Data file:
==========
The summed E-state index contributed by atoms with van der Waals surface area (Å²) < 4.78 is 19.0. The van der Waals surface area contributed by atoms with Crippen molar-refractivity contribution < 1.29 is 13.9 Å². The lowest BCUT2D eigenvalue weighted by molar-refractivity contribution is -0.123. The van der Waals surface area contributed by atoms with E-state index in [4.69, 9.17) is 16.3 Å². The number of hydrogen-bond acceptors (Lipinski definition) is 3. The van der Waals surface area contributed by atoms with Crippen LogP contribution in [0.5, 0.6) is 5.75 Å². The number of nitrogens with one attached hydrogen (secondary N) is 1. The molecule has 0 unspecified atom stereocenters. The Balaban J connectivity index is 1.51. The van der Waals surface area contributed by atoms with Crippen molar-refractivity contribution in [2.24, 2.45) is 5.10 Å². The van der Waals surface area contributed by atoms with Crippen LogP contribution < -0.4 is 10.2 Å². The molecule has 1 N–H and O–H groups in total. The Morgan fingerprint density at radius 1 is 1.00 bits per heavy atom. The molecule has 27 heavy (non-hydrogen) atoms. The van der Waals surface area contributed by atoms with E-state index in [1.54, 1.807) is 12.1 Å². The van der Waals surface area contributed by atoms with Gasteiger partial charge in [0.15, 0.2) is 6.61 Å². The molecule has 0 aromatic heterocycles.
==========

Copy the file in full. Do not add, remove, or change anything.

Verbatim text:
The summed E-state index contributed by atoms with van der Waals surface area (Å²) < 4.78 is 19.0. The van der Waals surface area contributed by atoms with Crippen molar-refractivity contribution < 1.29 is 13.9 Å². The lowest BCUT2D eigenvalue weighted by molar-refractivity contribution is -0.123. The van der Waals surface area contributed by atoms with E-state index in [4.69, 9.17) is 16.3 Å². The number of hydrogen-bond acceptors (Lipinski definition) is 3. The van der Waals surface area contributed by atoms with Crippen LogP contribution in [0.5, 0.6) is 5.75 Å². The number of nitrogens with one attached hydrogen (secondary N) is 1. The molecule has 0 unspecified atom stereocenters. The Balaban J connectivity index is 1.51. The van der Waals surface area contributed by atoms with Crippen molar-refractivity contribution in [2.24, 2.45) is 5.10 Å². The van der Waals surface area contributed by atoms with Crippen LogP contribution < -0.4 is 10.2 Å². The molecule has 1 N–H and O–H groups in total. The Morgan fingerprint density at radius 1 is 1.00 bits per heavy atom. The molecule has 27 heavy (non-hydrogen) atoms. The van der Waals surface area contributed by atoms with E-state index in [1.54, 1.807) is 12.1 Å². The van der Waals surface area contributed by atoms with Gasteiger partial charge in [0.15, 0.2) is 6.61 Å². The molecule has 0 aromatic heterocycles.